The press blurb points out, helpfully, that ‘A Ballad For Dead Love’ has been produced by Steve Powell, renowned for his work with the likes of Lee Mavers (The La’s) and Michael Head (The Pale Fountains, Shack)’, and highlights ‘Scouse Rockabilly’ as one of the track’s ‘unmistakeable influences’. Scouse Rockabilly? Is that even a thing? And did I mention I hold the same lack of regard for The La’s as I do Cast? Overrated, one-hit wonders.

Anyway, this is actually ok. It’s got a 60s pop vibe to it, an energetic, loping rhythm, and fuckloads of reverb all over the twangy guitar. If anything, it calls to mind John Leyton’s 1961 number one single ‘Johnny Remember Me’ (which is an absolute classic). Maybe if they can break out of Liverpool, Tony Steele and the Massacre could go somewhere with tunes like this.

Tony Steele

21st April 2017

James Wells

Being a cynical motherfucker, and living in an era when everything’s not only been done, but done to death, diluted, fucked about with, hybridized and rendered beyond obsolete, I was a bit dubious when I read Salvation Jayne’s Facebook page, on which they describe themselves as being ‘four musicians who play their own unique style of dirty rock n’ roll’. Unique? Show me something unique and I’ll eat my own head.

But then I also note that the line-up features pop chanteuse Chess Smith, who’s previously featured on Aural Aggro in a solo capacity. And while image only goes so far, Salvation Jayne not only look like a proper band, but they look bloody cool, too.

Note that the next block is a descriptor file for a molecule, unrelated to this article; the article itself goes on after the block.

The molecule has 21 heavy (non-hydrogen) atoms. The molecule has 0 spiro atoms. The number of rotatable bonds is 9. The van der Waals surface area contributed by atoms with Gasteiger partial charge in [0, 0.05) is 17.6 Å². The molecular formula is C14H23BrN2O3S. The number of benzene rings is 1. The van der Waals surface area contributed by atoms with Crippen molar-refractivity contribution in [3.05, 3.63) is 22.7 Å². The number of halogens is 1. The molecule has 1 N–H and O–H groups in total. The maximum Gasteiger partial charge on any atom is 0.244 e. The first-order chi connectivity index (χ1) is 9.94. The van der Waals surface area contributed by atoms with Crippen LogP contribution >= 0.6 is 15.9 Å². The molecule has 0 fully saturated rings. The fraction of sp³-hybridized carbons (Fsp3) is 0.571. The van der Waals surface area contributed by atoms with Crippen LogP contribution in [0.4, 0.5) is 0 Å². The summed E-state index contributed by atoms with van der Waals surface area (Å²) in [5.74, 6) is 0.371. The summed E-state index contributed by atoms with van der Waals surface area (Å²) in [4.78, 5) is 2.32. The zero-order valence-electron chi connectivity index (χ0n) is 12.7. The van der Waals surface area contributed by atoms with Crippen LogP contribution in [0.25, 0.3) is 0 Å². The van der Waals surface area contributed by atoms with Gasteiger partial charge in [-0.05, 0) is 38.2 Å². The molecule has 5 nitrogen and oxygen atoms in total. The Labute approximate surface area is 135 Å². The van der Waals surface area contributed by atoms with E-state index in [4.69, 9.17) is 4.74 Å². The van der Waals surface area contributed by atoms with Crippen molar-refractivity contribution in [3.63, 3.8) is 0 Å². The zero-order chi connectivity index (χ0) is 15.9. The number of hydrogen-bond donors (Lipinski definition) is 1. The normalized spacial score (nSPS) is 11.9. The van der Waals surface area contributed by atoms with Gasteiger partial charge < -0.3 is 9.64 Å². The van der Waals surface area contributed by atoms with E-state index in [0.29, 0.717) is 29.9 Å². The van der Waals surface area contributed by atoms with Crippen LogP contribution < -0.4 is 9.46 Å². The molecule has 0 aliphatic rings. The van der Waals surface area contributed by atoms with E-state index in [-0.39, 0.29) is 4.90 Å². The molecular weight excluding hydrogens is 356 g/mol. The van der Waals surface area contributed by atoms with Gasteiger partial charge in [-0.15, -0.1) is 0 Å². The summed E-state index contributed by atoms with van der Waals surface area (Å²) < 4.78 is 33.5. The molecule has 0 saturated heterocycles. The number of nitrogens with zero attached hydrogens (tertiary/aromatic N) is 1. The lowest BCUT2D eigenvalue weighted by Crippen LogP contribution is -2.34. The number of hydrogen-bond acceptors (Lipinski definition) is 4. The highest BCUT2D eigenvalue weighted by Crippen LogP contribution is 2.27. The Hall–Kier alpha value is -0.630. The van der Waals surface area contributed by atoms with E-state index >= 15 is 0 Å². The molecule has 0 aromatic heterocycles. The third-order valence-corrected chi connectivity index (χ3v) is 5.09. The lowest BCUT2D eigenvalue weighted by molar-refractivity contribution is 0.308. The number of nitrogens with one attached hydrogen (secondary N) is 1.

‘Burn Down’ is a kickass blues-based rock tune with a dark edge countered by a carefully-crafted accessibility. If it harks back to the 80s, and therefore isn’t exactly unique, it’s forgivable: they don’t make tunes like this any more, and the lamewads at Kerrang should get their lugs round this and remember what a proper rock band sounds like instead of plugging all that pop-punk cack and dance music not even disguised as rock b acts like PVRIS. Smith’s vocals are gutsy, the guitars throb and the production is meaty. This means that while I’m not feeling any obligation to eat my own head, I do have to take my hat off to Salvation Jayne for delivering a quality single with a strong sense of identity.

Salvation Jayne

Salvation Jayne are on Facebook.

3rd March 2017

Christopher Nosnibor

No Scary Bears Facebook page sees the band lay out their aim as ‘simple, alternative guitar music inspired by the bands they love and you used to find on MTV before the arse fell out of commercial music’. With a handful of demos streaming on-line and receiving airplay on BBC Introducing, they’ve been building momentum ahead of this, their debut single release.

Born out of a new permutation of hard rock act We Could be Astronauts, No Scary Bears present a more grunge orientated sound: the guitars are chunky and nicely up in the mix. But while every other band drawing on the class of ’92 for inspiration seems to want to be Nirvana but poppier, with strong melodies and more nuanced approach to dynamics, No Scary Bears more call to mind Soundgarden and Bivouac with ‘Mail’ and accompanying track ‘Dial In / Dial Out’.

For people of a certain age (mine of thereabouts), it’s hard not to feel a pang of nostalgia for music of a certain vintage, and No Scary Bears capture that feel extremely well. The fact the release contains three tracks harks back to the old 12” and CD single formats – and the fact there is a limited CD release (rather than a voguish cassette editions) is another detail of note, and in all, it’s a very promising start.

 

No Scary Bears